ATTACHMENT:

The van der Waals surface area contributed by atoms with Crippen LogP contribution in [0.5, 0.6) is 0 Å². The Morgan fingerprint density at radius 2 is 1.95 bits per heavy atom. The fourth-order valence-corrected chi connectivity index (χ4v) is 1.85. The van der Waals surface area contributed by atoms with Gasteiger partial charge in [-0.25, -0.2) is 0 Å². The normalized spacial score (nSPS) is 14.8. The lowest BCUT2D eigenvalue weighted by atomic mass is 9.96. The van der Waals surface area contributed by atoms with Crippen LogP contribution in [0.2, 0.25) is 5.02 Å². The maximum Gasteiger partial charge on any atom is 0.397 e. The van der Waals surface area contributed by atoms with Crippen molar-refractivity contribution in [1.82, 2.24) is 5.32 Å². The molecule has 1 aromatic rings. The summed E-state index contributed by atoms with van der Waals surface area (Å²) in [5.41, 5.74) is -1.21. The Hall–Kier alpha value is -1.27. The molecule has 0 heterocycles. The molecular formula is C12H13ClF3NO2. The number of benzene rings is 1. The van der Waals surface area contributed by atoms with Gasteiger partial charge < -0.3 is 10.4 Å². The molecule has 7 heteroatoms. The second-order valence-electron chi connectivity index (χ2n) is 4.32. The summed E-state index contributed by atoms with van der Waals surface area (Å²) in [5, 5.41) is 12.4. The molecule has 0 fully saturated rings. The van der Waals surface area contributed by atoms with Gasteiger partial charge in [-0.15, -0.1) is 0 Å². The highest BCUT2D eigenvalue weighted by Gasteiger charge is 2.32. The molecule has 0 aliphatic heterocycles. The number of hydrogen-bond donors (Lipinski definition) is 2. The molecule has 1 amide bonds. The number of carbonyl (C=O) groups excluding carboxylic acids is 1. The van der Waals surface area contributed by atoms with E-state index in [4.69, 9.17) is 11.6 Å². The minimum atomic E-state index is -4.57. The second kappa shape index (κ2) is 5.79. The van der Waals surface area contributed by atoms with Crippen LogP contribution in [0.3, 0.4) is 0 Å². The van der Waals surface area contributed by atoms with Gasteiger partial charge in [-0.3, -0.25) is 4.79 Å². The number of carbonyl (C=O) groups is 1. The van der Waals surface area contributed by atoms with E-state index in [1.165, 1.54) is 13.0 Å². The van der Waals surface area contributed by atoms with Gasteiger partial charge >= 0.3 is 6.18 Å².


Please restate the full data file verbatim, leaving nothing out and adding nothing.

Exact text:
The van der Waals surface area contributed by atoms with Crippen LogP contribution in [0.5, 0.6) is 0 Å². The Morgan fingerprint density at radius 2 is 1.95 bits per heavy atom. The fourth-order valence-corrected chi connectivity index (χ4v) is 1.85. The van der Waals surface area contributed by atoms with Gasteiger partial charge in [-0.25, -0.2) is 0 Å². The normalized spacial score (nSPS) is 14.8. The lowest BCUT2D eigenvalue weighted by atomic mass is 9.96. The van der Waals surface area contributed by atoms with Crippen LogP contribution in [0.2, 0.25) is 5.02 Å². The maximum Gasteiger partial charge on any atom is 0.397 e. The van der Waals surface area contributed by atoms with Crippen molar-refractivity contribution in [1.82, 2.24) is 5.32 Å². The molecule has 1 aromatic rings. The summed E-state index contributed by atoms with van der Waals surface area (Å²) in [5.41, 5.74) is -1.21. The Hall–Kier alpha value is -1.27. The molecule has 0 heterocycles. The molecular formula is C12H13ClF3NO2. The number of benzene rings is 1. The van der Waals surface area contributed by atoms with Gasteiger partial charge < -0.3 is 10.4 Å². The molecule has 7 heteroatoms. The second-order valence-electron chi connectivity index (χ2n) is 4.32. The summed E-state index contributed by atoms with van der Waals surface area (Å²) in [5, 5.41) is 12.4. The molecule has 0 fully saturated rings. The van der Waals surface area contributed by atoms with Gasteiger partial charge in [-0.15, -0.1) is 0 Å². The highest BCUT2D eigenvalue weighted by Gasteiger charge is 2.32. The molecule has 0 aliphatic heterocycles. The number of hydrogen-bond donors (Lipinski definition) is 2. The molecule has 1 amide bonds. The number of carbonyl (C=O) groups excluding carboxylic acids is 1. The van der Waals surface area contributed by atoms with E-state index in [4.69, 9.17) is 11.6 Å². The minimum atomic E-state index is -4.57. The second kappa shape index (κ2) is 5.79. The van der Waals surface area contributed by atoms with Crippen LogP contribution in [0.3, 0.4) is 0 Å². The van der Waals surface area contributed by atoms with Gasteiger partial charge in [-0.3, -0.25) is 4.79 Å². The number of carbonyl (C=O) groups is 1. The van der Waals surface area contributed by atoms with E-state index in [1.165, 1.54) is 13.0 Å². The van der Waals surface area contributed by atoms with Gasteiger partial charge >= 0.3 is 6.18 Å².